Here’s my buddy, Randy Enos writing about his designs for a Broadway play! -Daryl
“The Neil Simon of England,” Alan Ayckbourn, wrote a play called The Norman Conquests, or rather he wrote three plays, “Living Together,” “Round and Round the Garden,” and “Table Manners;” he called the whole thing, “The Norman Conquests.” It was all the SAME play seen from three different aspects: from the sitting room, the garden and the dining room of an English country home on one particular weekend.
An audience member can see all the plays if they wish and in any order they wish on alternate nights. The theater might perform the first play on Tuesday, the second on Wednesday and the third play on Thursday and on Friday, back to the first play again. It’s all the same plot seen from different locations. For instance, when you’re watching the play that takes place in the sitting room, you can hear action and dialogue in the background from the dining room. When you see the “Table Manners” play, you can see what was going on in that dining room that you only heard at a distance in the other play and so forth. It was a very clever idea. It didn’t matter if you saw just one of the plays or all three, you still got the whole story and the SAME story.
In 2009, I got the job of creating a poster for the show when Kevin Spacey decided to bring it and the cast from the Old Vic in London to Broadway, New York. It played at Circle in the Square, a nice theater-in-the-round on Broadway. I got the job because the art director knew that I often did linocut lettering and she had the idea of doing the whole poster (title and all the credits) in free-hand lettering instead of using type, like most posters did. She told me that if I wanted to put a tiny figure of the hero standing on the lettering, really small, that would be alright too.
I did a bunch of sketches and in a couple, I did a little cartoon of “Norman” standing on the lettering. On one poster, I tried a rather larger figure of Norman standing beside the lettering. The client loved the cartoon of Norman and so the whole concept of the lettering dominating the poster changed. They also decided that this cartoon caricature of Norman should run through all the promotions, web-site, theater program and décor at the theater itself.
I didn’t have very good reference material except a small photo of the actor from England who had a little beard. they couldn’t tell me whether he would be wearing the beard or even that it was a certainty that it would be the same actor. I was flying blind. I decided to make him faceless and I went with the beard.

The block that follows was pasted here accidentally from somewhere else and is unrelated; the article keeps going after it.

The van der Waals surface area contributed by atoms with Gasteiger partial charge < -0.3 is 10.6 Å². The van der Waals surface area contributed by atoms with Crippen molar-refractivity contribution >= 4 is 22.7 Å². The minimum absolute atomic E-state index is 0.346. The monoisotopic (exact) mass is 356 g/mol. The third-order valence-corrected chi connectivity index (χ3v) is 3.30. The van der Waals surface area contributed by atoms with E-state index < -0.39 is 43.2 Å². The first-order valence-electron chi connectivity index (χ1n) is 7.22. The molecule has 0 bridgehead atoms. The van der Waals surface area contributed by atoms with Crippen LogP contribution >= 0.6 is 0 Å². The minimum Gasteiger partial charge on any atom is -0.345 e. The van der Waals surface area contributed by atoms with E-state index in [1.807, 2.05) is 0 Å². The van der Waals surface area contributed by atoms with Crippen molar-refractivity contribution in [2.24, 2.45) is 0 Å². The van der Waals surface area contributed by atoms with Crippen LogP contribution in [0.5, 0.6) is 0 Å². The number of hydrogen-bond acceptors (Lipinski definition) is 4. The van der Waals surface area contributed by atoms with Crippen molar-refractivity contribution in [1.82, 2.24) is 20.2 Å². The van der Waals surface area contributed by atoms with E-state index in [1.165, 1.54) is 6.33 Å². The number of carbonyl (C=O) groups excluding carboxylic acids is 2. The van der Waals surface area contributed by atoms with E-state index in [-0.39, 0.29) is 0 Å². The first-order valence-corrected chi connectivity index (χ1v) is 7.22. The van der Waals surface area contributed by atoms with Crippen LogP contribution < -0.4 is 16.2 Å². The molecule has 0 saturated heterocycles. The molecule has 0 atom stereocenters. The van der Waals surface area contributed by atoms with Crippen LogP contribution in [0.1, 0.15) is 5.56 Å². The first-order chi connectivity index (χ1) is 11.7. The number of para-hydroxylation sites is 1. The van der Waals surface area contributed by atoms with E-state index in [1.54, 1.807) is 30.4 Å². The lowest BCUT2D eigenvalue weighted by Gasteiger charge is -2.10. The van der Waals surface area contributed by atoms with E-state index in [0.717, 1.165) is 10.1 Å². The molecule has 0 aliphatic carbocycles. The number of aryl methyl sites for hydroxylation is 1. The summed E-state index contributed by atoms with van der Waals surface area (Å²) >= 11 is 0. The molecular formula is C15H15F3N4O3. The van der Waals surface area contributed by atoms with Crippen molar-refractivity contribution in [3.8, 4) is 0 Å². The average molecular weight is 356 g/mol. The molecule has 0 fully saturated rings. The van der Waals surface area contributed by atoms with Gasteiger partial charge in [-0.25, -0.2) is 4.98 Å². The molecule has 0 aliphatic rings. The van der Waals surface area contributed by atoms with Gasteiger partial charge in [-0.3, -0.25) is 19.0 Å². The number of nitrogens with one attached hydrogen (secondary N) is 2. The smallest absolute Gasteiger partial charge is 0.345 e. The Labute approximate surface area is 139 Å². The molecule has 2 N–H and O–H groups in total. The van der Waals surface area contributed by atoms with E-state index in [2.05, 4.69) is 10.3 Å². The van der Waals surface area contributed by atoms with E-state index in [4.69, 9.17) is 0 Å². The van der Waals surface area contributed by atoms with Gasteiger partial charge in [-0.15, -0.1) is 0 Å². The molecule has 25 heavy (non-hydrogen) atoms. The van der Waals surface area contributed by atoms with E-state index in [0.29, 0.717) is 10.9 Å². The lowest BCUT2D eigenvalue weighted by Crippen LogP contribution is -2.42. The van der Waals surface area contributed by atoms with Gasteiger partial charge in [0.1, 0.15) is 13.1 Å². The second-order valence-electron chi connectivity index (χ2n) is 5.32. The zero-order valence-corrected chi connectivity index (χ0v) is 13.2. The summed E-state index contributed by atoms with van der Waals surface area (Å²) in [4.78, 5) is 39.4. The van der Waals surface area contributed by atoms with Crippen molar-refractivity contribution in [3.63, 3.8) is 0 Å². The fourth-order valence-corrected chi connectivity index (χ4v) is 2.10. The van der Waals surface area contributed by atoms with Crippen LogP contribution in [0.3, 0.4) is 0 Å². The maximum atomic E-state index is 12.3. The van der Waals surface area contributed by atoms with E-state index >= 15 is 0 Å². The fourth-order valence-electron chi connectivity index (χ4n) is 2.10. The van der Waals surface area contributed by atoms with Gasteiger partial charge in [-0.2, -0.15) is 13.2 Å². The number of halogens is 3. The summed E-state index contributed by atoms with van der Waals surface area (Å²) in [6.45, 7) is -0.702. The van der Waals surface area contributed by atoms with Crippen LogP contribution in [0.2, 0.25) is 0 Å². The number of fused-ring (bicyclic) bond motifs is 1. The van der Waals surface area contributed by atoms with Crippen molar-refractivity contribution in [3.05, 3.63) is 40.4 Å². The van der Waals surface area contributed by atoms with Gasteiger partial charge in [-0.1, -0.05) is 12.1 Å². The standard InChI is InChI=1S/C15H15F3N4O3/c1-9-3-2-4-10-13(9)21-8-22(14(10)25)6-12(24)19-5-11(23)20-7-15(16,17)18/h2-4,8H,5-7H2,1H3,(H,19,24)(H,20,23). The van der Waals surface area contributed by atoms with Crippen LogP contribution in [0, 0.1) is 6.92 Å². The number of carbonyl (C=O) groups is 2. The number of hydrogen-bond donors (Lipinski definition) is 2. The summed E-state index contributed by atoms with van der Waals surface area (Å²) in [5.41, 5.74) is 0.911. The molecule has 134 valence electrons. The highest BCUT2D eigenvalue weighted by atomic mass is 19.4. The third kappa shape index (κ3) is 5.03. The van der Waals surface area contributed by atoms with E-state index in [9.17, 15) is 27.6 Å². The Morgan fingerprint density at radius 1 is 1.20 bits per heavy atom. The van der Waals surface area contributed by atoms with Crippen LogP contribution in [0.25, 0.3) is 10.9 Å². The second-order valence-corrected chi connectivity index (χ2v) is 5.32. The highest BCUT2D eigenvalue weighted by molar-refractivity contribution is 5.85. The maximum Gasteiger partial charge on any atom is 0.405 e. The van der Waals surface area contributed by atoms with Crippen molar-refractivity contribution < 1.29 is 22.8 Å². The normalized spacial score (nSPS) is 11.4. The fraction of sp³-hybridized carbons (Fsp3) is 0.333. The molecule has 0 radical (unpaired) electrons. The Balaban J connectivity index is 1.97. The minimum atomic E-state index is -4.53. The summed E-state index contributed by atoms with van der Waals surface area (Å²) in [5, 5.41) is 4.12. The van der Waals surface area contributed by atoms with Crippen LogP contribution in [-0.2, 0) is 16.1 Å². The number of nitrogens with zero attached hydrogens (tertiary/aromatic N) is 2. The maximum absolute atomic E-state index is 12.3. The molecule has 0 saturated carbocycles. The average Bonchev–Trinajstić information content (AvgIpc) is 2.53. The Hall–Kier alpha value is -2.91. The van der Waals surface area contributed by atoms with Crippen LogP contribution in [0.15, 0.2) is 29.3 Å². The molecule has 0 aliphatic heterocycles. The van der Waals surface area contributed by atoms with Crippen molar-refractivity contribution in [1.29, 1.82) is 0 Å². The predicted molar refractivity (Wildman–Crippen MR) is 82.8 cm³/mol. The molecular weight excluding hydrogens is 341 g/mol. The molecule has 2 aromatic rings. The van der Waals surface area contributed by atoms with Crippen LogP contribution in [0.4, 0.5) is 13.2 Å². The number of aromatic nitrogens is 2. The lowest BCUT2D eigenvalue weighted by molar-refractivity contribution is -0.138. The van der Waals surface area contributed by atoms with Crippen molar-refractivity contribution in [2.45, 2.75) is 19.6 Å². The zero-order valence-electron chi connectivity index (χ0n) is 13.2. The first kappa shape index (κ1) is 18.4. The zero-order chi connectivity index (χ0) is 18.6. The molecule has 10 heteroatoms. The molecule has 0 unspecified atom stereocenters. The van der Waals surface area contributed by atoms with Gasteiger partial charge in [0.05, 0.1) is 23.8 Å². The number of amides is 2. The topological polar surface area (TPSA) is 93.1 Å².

Norman was in and out of bed with three women during the play, so I thought he would wear pajamas. Why not red and white stripes? That would be lively and bright. They liked it. I said, “Is he wearing pajamas at any point in the play?” They didn’t know, but the art director said it doesn’t matter and I should go with it. As a matter of fact, they utilized the red pajama stripes throughout the whole campaign.
It turned out to be a great job for me financially because as time went on, they kept asking for more and more drawings for the program: for theater décor, for New York Times ads, and for products. I hadn’t been to a Broadway show for some time and didn’t realize that they sold a lot of products with the logos and poster art on them, like mugs, hats, key fobs and shirts of all types. Ours had normal tee shirts featuring my poster design and they also sold fancy, sequined women’s shirts.
My wife and I ended up seeing all three plays at a special Saturday showing. We saw one play just before noon, had lunch, then saw a second play and then the third in the evening. I saw Spacey and other famous actors in the lobby at the performances, but what knocked me out was seeing my crude linocuts blown up to amazing dimensions. My sloppy hand lettering paraded across the wall over the ticket booths. A giant poster on cloth was hung in their big front window that you could see from inside and outside of the theater.
Inside the lobby were big cut outs of Norman in various poses all over the walls.
I had mentioned to the art director that maybe they should suggest to the producers that they use striped red and white pajamas in the play (if there are any pajamas in the play) to be in keeping with the poster, website, etc. –I don’t know if that was ever accomplished so, as the play progressed I waited to see if they ever appeared. He never wore any pajamas in the play, but, at one point, some pajamas are presented to him in a store box. I waited breathlessly as the box was opened and the pajamas were removed.
They were just plain ol’ bluish pajamas.
Read many more of Randy’s cartooning memories: